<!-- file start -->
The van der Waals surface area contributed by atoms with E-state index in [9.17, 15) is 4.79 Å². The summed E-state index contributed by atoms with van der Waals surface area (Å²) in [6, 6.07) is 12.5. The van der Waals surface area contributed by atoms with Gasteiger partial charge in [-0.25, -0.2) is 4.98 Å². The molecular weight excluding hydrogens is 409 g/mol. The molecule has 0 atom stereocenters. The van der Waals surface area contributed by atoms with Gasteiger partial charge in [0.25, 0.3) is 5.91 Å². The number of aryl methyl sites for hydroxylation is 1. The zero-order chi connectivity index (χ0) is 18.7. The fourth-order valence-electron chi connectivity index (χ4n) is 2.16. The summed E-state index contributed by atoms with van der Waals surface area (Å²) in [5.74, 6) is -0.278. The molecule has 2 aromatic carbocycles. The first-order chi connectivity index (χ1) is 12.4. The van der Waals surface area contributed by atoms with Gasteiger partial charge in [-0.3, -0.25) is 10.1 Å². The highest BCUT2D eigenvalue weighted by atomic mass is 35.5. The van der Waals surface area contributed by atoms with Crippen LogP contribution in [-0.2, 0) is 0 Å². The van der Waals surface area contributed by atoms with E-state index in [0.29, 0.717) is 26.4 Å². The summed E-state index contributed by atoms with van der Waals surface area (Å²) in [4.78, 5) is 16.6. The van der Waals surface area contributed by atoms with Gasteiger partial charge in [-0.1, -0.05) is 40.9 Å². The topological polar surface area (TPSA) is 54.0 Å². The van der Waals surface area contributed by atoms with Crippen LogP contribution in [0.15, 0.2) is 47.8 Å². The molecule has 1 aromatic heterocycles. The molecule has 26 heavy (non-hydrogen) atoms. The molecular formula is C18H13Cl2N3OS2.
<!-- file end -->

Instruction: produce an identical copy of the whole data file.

The van der Waals surface area contributed by atoms with E-state index in [9.17, 15) is 4.79 Å². The summed E-state index contributed by atoms with van der Waals surface area (Å²) in [6, 6.07) is 12.5. The van der Waals surface area contributed by atoms with Gasteiger partial charge in [-0.25, -0.2) is 4.98 Å². The molecular weight excluding hydrogens is 409 g/mol. The molecule has 0 atom stereocenters. The van der Waals surface area contributed by atoms with Gasteiger partial charge in [0.25, 0.3) is 5.91 Å². The number of aryl methyl sites for hydroxylation is 1. The zero-order chi connectivity index (χ0) is 18.7. The fourth-order valence-electron chi connectivity index (χ4n) is 2.16. The summed E-state index contributed by atoms with van der Waals surface area (Å²) in [5.74, 6) is -0.278. The molecule has 2 aromatic carbocycles. The first-order chi connectivity index (χ1) is 12.4. The van der Waals surface area contributed by atoms with Gasteiger partial charge in [-0.3, -0.25) is 10.1 Å². The highest BCUT2D eigenvalue weighted by atomic mass is 35.5. The van der Waals surface area contributed by atoms with Crippen LogP contribution in [-0.2, 0) is 0 Å². The van der Waals surface area contributed by atoms with E-state index in [0.29, 0.717) is 26.4 Å². The summed E-state index contributed by atoms with van der Waals surface area (Å²) in [4.78, 5) is 16.6. The van der Waals surface area contributed by atoms with Gasteiger partial charge in [-0.1, -0.05) is 40.9 Å². The topological polar surface area (TPSA) is 54.0 Å². The van der Waals surface area contributed by atoms with Crippen LogP contribution in [0.15, 0.2) is 47.8 Å². The molecule has 1 aromatic heterocycles. The molecule has 26 heavy (non-hydrogen) atoms. The molecular formula is C18H13Cl2N3OS2.